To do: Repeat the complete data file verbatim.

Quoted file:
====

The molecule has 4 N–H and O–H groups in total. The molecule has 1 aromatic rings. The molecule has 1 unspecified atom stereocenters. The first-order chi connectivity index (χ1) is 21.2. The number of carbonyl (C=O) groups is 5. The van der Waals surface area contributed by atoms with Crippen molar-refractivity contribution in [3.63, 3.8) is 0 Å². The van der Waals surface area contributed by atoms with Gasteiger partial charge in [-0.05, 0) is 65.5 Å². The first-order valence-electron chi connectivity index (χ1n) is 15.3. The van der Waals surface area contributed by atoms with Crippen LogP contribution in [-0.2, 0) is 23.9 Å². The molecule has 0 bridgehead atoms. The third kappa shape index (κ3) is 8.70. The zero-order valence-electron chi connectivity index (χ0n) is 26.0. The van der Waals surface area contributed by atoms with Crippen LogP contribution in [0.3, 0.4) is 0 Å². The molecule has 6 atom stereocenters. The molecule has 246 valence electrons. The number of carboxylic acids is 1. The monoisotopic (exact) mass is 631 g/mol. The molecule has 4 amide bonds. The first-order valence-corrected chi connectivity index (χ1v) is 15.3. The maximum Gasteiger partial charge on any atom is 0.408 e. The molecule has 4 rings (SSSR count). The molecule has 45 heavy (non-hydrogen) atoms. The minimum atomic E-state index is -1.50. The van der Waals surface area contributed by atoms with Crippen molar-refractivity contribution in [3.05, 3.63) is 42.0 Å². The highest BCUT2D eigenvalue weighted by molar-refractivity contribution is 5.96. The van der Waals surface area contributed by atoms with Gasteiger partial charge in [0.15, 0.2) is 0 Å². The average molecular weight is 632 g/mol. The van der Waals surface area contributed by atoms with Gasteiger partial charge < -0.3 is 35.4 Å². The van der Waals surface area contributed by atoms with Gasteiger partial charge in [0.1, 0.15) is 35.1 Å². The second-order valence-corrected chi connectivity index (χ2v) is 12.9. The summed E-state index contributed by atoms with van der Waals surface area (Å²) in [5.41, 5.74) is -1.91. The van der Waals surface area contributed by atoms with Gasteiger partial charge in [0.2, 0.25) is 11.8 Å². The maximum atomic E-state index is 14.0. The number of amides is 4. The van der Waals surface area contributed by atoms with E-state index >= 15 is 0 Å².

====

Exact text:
The molecule has 4 N–H and O–H groups in total. The molecule has 1 aromatic rings. The molecule has 1 unspecified atom stereocenters. The first-order chi connectivity index (χ1) is 21.2. The number of carbonyl (C=O) groups is 5. The van der Waals surface area contributed by atoms with Crippen molar-refractivity contribution in [3.63, 3.8) is 0 Å². The van der Waals surface area contributed by atoms with Gasteiger partial charge in [-0.05, 0) is 65.5 Å². The first-order valence-electron chi connectivity index (χ1n) is 15.3. The van der Waals surface area contributed by atoms with Crippen LogP contribution in [-0.2, 0) is 23.9 Å². The molecule has 0 bridgehead atoms. The third kappa shape index (κ3) is 8.70. The zero-order valence-electron chi connectivity index (χ0n) is 26.0. The van der Waals surface area contributed by atoms with Crippen LogP contribution in [0.3, 0.4) is 0 Å². The molecule has 6 atom stereocenters. The molecule has 246 valence electrons. The number of carboxylic acids is 1. The monoisotopic (exact) mass is 631 g/mol. The molecule has 4 amide bonds. The first-order valence-corrected chi connectivity index (χ1v) is 15.3. The maximum Gasteiger partial charge on any atom is 0.408 e. The molecule has 4 rings (SSSR count). The molecule has 45 heavy (non-hydrogen) atoms. The minimum atomic E-state index is -1.50. The van der Waals surface area contributed by atoms with Crippen molar-refractivity contribution in [3.05, 3.63) is 42.0 Å². The highest BCUT2D eigenvalue weighted by molar-refractivity contribution is 5.96. The van der Waals surface area contributed by atoms with Gasteiger partial charge in [0.15, 0.2) is 0 Å². The average molecular weight is 632 g/mol. The van der Waals surface area contributed by atoms with Gasteiger partial charge < -0.3 is 35.4 Å². The van der Waals surface area contributed by atoms with Gasteiger partial charge in [0.1, 0.15) is 35.1 Å². The second-order valence-corrected chi connectivity index (χ2v) is 12.9. The summed E-state index contributed by atoms with van der Waals surface area (Å²) in [5.41, 5.74) is -1.91. The van der Waals surface area contributed by atoms with Gasteiger partial charge in [0.2, 0.25) is 11.8 Å². The maximum atomic E-state index is 14.0. The number of amides is 4. The van der Waals surface area contributed by atoms with E-state index >= 15 is 0 Å².